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Herman Ole Andreas Wold (25 December 1908 – 16 February 1992) was a Norwegian-born econometrician and statistician who had a long career in Sweden. Wold was known for his work in mathematical economics, in time series analysis, and in econometric statistics.

Herman Wold
Born (1908-12-25)25 December 1908
Skien, Norway
Died 16 February 1992(1992-02-16) (aged 83)
Nationality Swedish
Alma mater University of Stockholm
Known for Wold's theorem
MA() representation of stationary stochastic processes
Wold decomposition (Operator theory)
Cramér–Wold theorem
Time series analysis
Utility theory
Consumer demand
Latent variable
Structural equation models
Consistent least squares estimation of recursive triangular systems
Causal inference in observational studies
Partial least squares regression
Scientific career
Fields Statistics
Institutions Uppsala University
Doctoral advisor Harald Cramér
Doctoral students Sten Malmquist
Peter Whittle
Karl Jöreskog

In mathematical statistics, Wold contributed the Cramér–Wold theorem characterizing the normal distribution and developed the Wold decomposition in time series analysis. In microeconomics, Wold advanced utility theory and the theory of consumer demand. In multivariate statistics, Wold contributed the methods of partial least squares (PLS) and graphical models. Wold's work on causal inference from observational studies was decades ahead of its time, according to Judea Pearl.[1]


Scientific achievementsEdit

Herman Wold had a long and productive career, spanning six decades.

Studying with Harald CramérEdit

In 1927 Wold enrolled at the University of Stockholm to study mathematics. It was an opportune time, for Harald Cramér had been appointed Professor of Actuarial Mathematics and Mathematical Statistics. Wold would later write, "To belong to Cramér's first group of students was good luck, an advantage that simply cannot be exaggerated."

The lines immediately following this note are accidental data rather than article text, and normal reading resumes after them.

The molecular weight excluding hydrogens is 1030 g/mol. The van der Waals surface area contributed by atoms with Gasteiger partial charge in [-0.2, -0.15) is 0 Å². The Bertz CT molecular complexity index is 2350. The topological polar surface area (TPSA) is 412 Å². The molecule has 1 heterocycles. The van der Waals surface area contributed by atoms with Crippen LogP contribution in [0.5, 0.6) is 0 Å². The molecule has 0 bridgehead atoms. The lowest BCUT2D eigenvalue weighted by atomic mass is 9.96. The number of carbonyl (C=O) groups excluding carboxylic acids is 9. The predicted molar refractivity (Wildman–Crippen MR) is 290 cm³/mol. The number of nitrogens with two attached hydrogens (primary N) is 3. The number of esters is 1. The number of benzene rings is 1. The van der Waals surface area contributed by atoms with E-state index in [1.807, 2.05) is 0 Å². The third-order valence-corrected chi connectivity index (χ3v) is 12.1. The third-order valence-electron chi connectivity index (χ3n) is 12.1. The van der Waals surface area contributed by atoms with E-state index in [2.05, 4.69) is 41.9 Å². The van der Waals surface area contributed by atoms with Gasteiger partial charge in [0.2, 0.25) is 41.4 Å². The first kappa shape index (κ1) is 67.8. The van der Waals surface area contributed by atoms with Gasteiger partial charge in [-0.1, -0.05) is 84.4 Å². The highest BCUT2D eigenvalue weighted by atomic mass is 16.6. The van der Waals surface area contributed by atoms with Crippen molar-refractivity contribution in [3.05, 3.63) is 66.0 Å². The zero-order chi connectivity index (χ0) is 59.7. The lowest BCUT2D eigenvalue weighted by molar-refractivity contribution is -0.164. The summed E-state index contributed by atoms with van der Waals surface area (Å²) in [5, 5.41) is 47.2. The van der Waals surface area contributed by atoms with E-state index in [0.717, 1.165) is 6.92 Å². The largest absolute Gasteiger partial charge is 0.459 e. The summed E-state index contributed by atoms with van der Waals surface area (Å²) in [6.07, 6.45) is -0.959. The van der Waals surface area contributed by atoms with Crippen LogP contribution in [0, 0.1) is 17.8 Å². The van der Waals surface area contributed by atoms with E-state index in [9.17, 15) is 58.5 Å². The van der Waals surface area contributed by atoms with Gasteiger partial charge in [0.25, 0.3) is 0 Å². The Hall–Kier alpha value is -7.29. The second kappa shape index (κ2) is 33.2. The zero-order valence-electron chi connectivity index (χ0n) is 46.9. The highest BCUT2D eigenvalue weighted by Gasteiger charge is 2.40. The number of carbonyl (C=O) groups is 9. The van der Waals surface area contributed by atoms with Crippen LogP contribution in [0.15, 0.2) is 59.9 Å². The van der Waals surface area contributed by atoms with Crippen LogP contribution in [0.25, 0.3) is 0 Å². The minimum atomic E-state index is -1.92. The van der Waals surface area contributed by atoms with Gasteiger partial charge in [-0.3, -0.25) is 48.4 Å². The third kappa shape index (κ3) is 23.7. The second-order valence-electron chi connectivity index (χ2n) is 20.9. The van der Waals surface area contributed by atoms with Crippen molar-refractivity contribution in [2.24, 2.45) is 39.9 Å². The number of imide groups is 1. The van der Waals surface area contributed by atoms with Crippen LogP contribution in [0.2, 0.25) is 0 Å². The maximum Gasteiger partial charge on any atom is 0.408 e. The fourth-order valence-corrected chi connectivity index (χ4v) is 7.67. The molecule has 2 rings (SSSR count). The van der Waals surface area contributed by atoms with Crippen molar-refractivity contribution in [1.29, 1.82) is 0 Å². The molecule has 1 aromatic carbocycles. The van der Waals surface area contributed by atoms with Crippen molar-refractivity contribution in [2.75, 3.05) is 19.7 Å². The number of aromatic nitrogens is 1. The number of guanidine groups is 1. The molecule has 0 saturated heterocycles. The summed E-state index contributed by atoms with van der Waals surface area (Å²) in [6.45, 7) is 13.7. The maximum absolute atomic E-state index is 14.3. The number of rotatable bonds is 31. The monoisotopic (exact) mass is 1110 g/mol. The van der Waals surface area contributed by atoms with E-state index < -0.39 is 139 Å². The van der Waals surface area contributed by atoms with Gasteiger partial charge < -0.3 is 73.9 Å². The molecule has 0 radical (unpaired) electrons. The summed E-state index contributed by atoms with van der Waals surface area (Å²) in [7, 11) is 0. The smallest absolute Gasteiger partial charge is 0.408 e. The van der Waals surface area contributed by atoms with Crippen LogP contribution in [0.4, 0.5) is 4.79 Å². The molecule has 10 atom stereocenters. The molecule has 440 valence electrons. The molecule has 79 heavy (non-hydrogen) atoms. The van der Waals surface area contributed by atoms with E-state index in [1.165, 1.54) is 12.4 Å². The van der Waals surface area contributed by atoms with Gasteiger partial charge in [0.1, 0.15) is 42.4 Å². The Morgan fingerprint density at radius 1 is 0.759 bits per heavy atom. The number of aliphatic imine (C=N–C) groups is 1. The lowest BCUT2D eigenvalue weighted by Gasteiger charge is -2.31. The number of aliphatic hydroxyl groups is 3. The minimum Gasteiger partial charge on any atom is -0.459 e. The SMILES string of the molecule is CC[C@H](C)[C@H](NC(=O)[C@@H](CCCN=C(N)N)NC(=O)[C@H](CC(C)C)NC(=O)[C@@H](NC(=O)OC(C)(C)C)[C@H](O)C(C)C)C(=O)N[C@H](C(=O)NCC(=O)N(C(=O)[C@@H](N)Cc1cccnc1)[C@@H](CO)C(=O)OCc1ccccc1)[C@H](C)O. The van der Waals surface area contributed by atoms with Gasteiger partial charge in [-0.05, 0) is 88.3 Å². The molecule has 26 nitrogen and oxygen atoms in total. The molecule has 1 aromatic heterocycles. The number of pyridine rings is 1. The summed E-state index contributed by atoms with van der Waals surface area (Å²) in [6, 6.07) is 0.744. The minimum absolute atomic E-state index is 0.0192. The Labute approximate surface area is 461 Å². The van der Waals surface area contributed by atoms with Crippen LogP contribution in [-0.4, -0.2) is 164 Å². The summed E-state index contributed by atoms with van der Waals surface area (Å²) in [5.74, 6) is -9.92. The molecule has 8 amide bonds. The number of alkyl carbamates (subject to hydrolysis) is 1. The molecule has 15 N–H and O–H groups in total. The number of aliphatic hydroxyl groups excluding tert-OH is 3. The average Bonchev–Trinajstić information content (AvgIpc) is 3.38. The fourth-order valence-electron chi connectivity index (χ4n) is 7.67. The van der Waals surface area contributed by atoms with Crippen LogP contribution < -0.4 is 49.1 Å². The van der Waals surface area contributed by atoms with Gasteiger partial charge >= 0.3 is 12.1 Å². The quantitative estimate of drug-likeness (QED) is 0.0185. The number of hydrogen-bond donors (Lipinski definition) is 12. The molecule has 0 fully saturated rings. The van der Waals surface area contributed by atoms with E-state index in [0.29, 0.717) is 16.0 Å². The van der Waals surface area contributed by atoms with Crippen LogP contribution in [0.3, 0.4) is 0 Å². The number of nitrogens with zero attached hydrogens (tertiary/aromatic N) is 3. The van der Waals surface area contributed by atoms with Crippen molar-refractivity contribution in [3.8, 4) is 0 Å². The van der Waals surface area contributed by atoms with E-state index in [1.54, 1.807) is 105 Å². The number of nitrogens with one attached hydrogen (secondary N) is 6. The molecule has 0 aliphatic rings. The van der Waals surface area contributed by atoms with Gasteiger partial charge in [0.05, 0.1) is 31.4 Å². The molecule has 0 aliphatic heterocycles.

After graduating in 1930 Wold worked for an insurance company; he also did work on mortality data with Cramér and later designed a tariff for the insurance companies. He started work on a PhD on stochastic processes with Cramér as supervisor. Away from the thesis Wold and Cramér did some joint work, their best known result being the Cramér–Wold theorem (1936).

Time series and the Wold decompositionEdit

Wold's thesis, A Study in the analysis of stationary time series, was an important contribution. The main result was the "Wold decomposition" by which a stationary series is expressed as a sum of a deterministic component and a stochastic component which can itself be expressed as an infinite moving average. Beyond this, the work brought together for the first time the work on individual processes by English statisticians, principally Udny Yule, and the theory of stationary stochastic processes created by Russian mathematicians, principally A. Y. Khinchin. Wold's results on univariate time series were generalized to multivariate time series by his student Peter Whittle.

The Wold decomposition and the related Wold's theorem inspired Beurling's factorization theorem in harmonic analysis and related work on invariant subspaces of linear operators.

Theory of consumer demandEdit

In 1938 a government committee appointed Wold to do an econometric study of consumer demand in Sweden. The results were published in 1940. In parallel, he worked on the theory of demand. His book Demand Analysis (1952) brought together his work on the theory of demand, the theory of stochastic processes, the theory of regression and his work on Swedish data.[2]

Systems of simultaneous equations and causal inferenceEdit

In 1943 and 1944, Trygve Haavelmo put forward his ideas on the simultaneous equations model, arguing that systems of simultaneous equations should be central in econometric research. Wold noted some limitation of the maximum-likelihood approach favoured by Haavelmo and the Cowles Commission; Wold cautioned that the literature contained some exaggerated claims for the superiority of maximum-likelihood estimation.